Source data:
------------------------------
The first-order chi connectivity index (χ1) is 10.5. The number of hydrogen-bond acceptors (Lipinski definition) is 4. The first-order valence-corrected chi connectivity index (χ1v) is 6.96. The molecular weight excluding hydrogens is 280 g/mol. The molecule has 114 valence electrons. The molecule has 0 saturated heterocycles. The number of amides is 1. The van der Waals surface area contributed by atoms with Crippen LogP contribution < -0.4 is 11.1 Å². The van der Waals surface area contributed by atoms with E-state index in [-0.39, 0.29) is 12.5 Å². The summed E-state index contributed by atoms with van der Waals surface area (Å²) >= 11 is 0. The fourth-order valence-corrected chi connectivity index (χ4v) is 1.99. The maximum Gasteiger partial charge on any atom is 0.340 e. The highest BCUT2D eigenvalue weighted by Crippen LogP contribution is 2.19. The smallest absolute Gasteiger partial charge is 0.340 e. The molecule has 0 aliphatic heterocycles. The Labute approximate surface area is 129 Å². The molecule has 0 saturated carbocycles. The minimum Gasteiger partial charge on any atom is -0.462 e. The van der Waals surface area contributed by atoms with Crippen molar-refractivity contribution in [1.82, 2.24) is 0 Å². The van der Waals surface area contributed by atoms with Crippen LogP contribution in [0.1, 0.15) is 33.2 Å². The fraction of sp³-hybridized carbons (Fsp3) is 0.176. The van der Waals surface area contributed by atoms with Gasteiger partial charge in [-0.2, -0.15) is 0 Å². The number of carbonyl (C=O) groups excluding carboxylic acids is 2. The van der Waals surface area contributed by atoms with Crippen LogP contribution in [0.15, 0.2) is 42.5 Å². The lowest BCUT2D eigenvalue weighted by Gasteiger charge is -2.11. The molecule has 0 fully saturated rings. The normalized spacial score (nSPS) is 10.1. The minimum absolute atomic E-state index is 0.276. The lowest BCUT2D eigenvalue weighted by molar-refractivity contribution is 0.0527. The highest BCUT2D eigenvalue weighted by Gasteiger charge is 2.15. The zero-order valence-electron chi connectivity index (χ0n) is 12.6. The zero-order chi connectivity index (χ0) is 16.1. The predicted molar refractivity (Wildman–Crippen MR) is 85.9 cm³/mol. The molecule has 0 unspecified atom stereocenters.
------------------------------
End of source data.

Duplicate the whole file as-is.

The first-order chi connectivity index (χ1) is 10.5. The number of hydrogen-bond acceptors (Lipinski definition) is 4. The first-order valence-corrected chi connectivity index (χ1v) is 6.96. The molecular weight excluding hydrogens is 280 g/mol. The molecule has 114 valence electrons. The molecule has 0 saturated heterocycles. The number of amides is 1. The van der Waals surface area contributed by atoms with Crippen LogP contribution < -0.4 is 11.1 Å². The van der Waals surface area contributed by atoms with E-state index in [-0.39, 0.29) is 12.5 Å². The summed E-state index contributed by atoms with van der Waals surface area (Å²) >= 11 is 0. The fourth-order valence-corrected chi connectivity index (χ4v) is 1.99. The maximum Gasteiger partial charge on any atom is 0.340 e. The highest BCUT2D eigenvalue weighted by Crippen LogP contribution is 2.19. The smallest absolute Gasteiger partial charge is 0.340 e. The molecule has 0 aliphatic heterocycles. The Labute approximate surface area is 129 Å². The molecule has 0 saturated carbocycles. The minimum Gasteiger partial charge on any atom is -0.462 e. The van der Waals surface area contributed by atoms with Crippen molar-refractivity contribution in [1.82, 2.24) is 0 Å². The van der Waals surface area contributed by atoms with Crippen LogP contribution in [0.1, 0.15) is 33.2 Å². The fraction of sp³-hybridized carbons (Fsp3) is 0.176. The van der Waals surface area contributed by atoms with Gasteiger partial charge in [-0.2, -0.15) is 0 Å². The number of carbonyl (C=O) groups excluding carboxylic acids is 2. The van der Waals surface area contributed by atoms with Crippen LogP contribution in [0.15, 0.2) is 42.5 Å². The lowest BCUT2D eigenvalue weighted by Gasteiger charge is -2.11. The molecule has 0 fully saturated rings. The normalized spacial score (nSPS) is 10.1. The minimum absolute atomic E-state index is 0.276. The lowest BCUT2D eigenvalue weighted by molar-refractivity contribution is 0.0527. The highest BCUT2D eigenvalue weighted by Gasteiger charge is 2.15. The zero-order valence-electron chi connectivity index (χ0n) is 12.6. The zero-order chi connectivity index (χ0) is 16.1. The predicted molar refractivity (Wildman–Crippen MR) is 85.9 cm³/mol. The molecule has 0 unspecified atom stereocenters.